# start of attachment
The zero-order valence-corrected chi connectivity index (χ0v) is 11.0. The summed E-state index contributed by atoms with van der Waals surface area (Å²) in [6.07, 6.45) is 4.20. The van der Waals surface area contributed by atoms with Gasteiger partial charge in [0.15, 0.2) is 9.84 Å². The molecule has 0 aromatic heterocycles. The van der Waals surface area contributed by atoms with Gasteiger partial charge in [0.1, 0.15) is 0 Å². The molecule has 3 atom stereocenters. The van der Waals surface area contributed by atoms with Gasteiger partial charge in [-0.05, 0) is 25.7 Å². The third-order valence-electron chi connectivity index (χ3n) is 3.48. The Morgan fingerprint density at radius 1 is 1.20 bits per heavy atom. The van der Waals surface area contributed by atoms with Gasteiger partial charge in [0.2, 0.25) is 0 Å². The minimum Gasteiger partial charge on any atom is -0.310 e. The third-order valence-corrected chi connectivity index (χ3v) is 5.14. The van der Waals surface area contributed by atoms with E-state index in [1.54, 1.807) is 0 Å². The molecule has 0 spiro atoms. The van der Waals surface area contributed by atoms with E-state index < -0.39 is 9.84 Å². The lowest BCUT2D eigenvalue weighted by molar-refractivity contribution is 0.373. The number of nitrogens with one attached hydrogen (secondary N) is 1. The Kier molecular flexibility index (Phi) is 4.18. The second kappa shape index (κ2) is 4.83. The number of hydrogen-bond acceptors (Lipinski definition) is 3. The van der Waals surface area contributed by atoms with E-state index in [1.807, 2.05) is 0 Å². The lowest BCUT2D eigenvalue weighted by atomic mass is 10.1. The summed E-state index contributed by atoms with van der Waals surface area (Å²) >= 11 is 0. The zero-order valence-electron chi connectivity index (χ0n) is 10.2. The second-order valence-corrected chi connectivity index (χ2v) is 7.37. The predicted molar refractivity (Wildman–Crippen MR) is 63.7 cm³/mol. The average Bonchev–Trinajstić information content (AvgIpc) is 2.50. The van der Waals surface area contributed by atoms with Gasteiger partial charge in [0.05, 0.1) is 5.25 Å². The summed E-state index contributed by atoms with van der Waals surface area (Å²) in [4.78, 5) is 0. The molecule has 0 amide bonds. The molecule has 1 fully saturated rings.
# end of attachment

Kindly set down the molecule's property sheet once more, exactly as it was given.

The zero-order valence-corrected chi connectivity index (χ0v) is 11.0. The summed E-state index contributed by atoms with van der Waals surface area (Å²) in [6.07, 6.45) is 4.20. The van der Waals surface area contributed by atoms with Gasteiger partial charge in [0.15, 0.2) is 9.84 Å². The molecule has 0 aromatic heterocycles. The van der Waals surface area contributed by atoms with Gasteiger partial charge in [0.1, 0.15) is 0 Å². The molecule has 3 atom stereocenters. The van der Waals surface area contributed by atoms with Gasteiger partial charge in [-0.05, 0) is 25.7 Å². The third-order valence-electron chi connectivity index (χ3n) is 3.48. The Morgan fingerprint density at radius 1 is 1.20 bits per heavy atom. The van der Waals surface area contributed by atoms with Gasteiger partial charge in [0.2, 0.25) is 0 Å². The minimum Gasteiger partial charge on any atom is -0.310 e. The third-order valence-corrected chi connectivity index (χ3v) is 5.14. The van der Waals surface area contributed by atoms with E-state index in [1.54, 1.807) is 0 Å². The molecule has 0 spiro atoms. The van der Waals surface area contributed by atoms with E-state index < -0.39 is 9.84 Å². The lowest BCUT2D eigenvalue weighted by molar-refractivity contribution is 0.373. The number of nitrogens with one attached hydrogen (secondary N) is 1. The Kier molecular flexibility index (Phi) is 4.18. The second kappa shape index (κ2) is 4.83. The number of hydrogen-bond acceptors (Lipinski definition) is 3. The van der Waals surface area contributed by atoms with E-state index in [1.807, 2.05) is 0 Å². The lowest BCUT2D eigenvalue weighted by atomic mass is 10.1. The summed E-state index contributed by atoms with van der Waals surface area (Å²) >= 11 is 0. The zero-order valence-electron chi connectivity index (χ0n) is 10.2. The second-order valence-corrected chi connectivity index (χ2v) is 7.37. The predicted molar refractivity (Wildman–Crippen MR) is 63.7 cm³/mol. The average Bonchev–Trinajstić information content (AvgIpc) is 2.50. The van der Waals surface area contributed by atoms with Gasteiger partial charge in [0.05, 0.1) is 5.25 Å². The summed E-state index contributed by atoms with van der Waals surface area (Å²) in [4.78, 5) is 0. The molecule has 0 amide bonds. The molecule has 1 fully saturated rings.